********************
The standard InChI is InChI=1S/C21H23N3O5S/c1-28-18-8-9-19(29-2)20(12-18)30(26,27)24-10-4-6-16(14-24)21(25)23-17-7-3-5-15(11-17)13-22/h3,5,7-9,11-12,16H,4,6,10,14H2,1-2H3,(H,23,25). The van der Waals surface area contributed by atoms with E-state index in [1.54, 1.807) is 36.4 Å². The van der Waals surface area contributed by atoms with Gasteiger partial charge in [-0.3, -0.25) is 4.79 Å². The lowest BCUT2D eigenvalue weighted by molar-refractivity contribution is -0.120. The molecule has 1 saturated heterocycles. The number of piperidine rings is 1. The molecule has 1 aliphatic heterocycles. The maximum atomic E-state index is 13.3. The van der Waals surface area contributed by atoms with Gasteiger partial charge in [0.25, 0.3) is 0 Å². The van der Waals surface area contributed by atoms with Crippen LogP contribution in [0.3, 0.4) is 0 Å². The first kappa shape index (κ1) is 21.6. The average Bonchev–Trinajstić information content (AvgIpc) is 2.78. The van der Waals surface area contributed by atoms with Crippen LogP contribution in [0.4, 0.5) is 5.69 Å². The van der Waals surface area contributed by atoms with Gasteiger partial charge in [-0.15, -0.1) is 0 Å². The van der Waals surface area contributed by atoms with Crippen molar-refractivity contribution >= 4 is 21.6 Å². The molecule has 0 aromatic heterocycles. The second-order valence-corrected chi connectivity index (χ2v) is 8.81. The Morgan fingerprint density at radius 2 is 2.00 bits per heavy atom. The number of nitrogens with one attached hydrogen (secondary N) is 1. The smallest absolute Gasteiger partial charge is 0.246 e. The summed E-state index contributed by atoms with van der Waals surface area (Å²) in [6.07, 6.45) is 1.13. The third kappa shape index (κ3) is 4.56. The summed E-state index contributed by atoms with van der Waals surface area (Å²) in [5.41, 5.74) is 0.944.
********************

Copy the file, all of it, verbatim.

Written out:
The standard InChI is InChI=1S/C21H23N3O5S/c1-28-18-8-9-19(29-2)20(12-18)30(26,27)24-10-4-6-16(14-24)21(25)23-17-7-3-5-15(11-17)13-22/h3,5,7-9,11-12,16H,4,6,10,14H2,1-2H3,(H,23,25). The van der Waals surface area contributed by atoms with E-state index in [1.54, 1.807) is 36.4 Å². The van der Waals surface area contributed by atoms with Gasteiger partial charge in [-0.3, -0.25) is 4.79 Å². The lowest BCUT2D eigenvalue weighted by molar-refractivity contribution is -0.120. The molecule has 1 saturated heterocycles. The number of piperidine rings is 1. The molecule has 1 aliphatic heterocycles. The maximum atomic E-state index is 13.3. The van der Waals surface area contributed by atoms with Gasteiger partial charge in [0.25, 0.3) is 0 Å². The van der Waals surface area contributed by atoms with Crippen LogP contribution in [0.3, 0.4) is 0 Å². The first kappa shape index (κ1) is 21.6. The average Bonchev–Trinajstić information content (AvgIpc) is 2.78. The van der Waals surface area contributed by atoms with Crippen LogP contribution in [0.4, 0.5) is 5.69 Å². The van der Waals surface area contributed by atoms with Gasteiger partial charge in [-0.15, -0.1) is 0 Å². The van der Waals surface area contributed by atoms with Crippen molar-refractivity contribution >= 4 is 21.6 Å². The molecule has 0 aromatic heterocycles. The second-order valence-corrected chi connectivity index (χ2v) is 8.81. The Morgan fingerprint density at radius 2 is 2.00 bits per heavy atom. The number of nitrogens with one attached hydrogen (secondary N) is 1. The smallest absolute Gasteiger partial charge is 0.246 e. The summed E-state index contributed by atoms with van der Waals surface area (Å²) in [6.07, 6.45) is 1.13. The third kappa shape index (κ3) is 4.56. The summed E-state index contributed by atoms with van der Waals surface area (Å²) in [5.41, 5.74) is 0.944.